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While our bodies need a certain amount of cholesterol to work properly, too much of the “bad” type can be dangerous. Over time, cholesterol and fat can collect in the inner walls of the arteries – including the ones that supply blood to the heart. 

This buildup can cause atherosclerosis, which is a major cause of heart and blood vessel disease. People with too much low-density lipoprotein, or LDL, cholesterol – also called the “bad” cholesterol – are more likely to have a heart attack or a stroke. About 1 in 5 adults have high levels of another type of lipoprotein called Lp(a) – or “L-P-little A,” – which we are learning more about. Much like high LDL cholesterol, high Lp(a) raises one’s heart disease risk.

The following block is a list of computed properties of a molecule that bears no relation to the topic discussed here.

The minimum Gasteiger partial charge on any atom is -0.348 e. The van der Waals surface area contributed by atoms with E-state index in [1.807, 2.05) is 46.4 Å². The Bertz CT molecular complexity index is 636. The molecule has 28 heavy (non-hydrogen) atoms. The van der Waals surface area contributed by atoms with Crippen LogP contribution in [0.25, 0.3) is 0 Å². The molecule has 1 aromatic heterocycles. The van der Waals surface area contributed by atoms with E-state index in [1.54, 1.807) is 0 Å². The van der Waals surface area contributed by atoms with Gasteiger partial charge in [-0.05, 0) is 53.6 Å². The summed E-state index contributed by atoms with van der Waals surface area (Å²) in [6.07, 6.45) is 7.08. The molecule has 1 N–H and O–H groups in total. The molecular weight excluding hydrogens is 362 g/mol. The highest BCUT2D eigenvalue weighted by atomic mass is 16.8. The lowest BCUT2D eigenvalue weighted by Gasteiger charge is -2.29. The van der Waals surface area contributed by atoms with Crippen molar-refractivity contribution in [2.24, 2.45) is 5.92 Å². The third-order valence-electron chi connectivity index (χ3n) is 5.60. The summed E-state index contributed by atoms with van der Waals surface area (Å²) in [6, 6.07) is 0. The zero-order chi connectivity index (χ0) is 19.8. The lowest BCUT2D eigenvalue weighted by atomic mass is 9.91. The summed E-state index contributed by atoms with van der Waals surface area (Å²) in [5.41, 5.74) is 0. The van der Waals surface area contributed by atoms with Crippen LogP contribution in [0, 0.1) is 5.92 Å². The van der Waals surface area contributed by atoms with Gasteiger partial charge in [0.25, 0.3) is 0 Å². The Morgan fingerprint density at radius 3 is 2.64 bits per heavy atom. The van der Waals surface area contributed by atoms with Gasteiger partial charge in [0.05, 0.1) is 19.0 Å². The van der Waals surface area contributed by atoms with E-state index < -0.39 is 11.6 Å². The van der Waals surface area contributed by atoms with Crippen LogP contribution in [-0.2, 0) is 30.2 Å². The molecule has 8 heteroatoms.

Cholesterol gets made from fats in some foods we eat and is also made by the liver. It serves a variety of functions. For example, it helps create the outer coating of our cells and aids the body in making vitamin D and certain hormones. 

Extra dietary fats get absorbed by the body and raise bad cholesterol in the blood.

Saturated and trans fats also raise LDL cholesterol levels in the blood and increase the chance of heart disease. Foods that are high in animal fat (full-fat milk, cheese, fatty or dark meats) or prepared with butter, shortening or partially hydrogenated oils and sweets (cookies and cakes) are often the main culprits.

LDL cholesterol is one type of cholesterol found in your blood. As part of your cholesterol test, your care team will also look at your level of high-density lipoprotein (HDL) and triglycerides.

How Cholesterol Affects Your Body
Higher levels of LDL cholesterol can:
  • Irritate or cause swelling within the artery walls
  • Lead blood clots to form where plaque has built up in the arteries
  • Reduce or block the flow of blood through the arteries
  • Last Edited 03/22/2024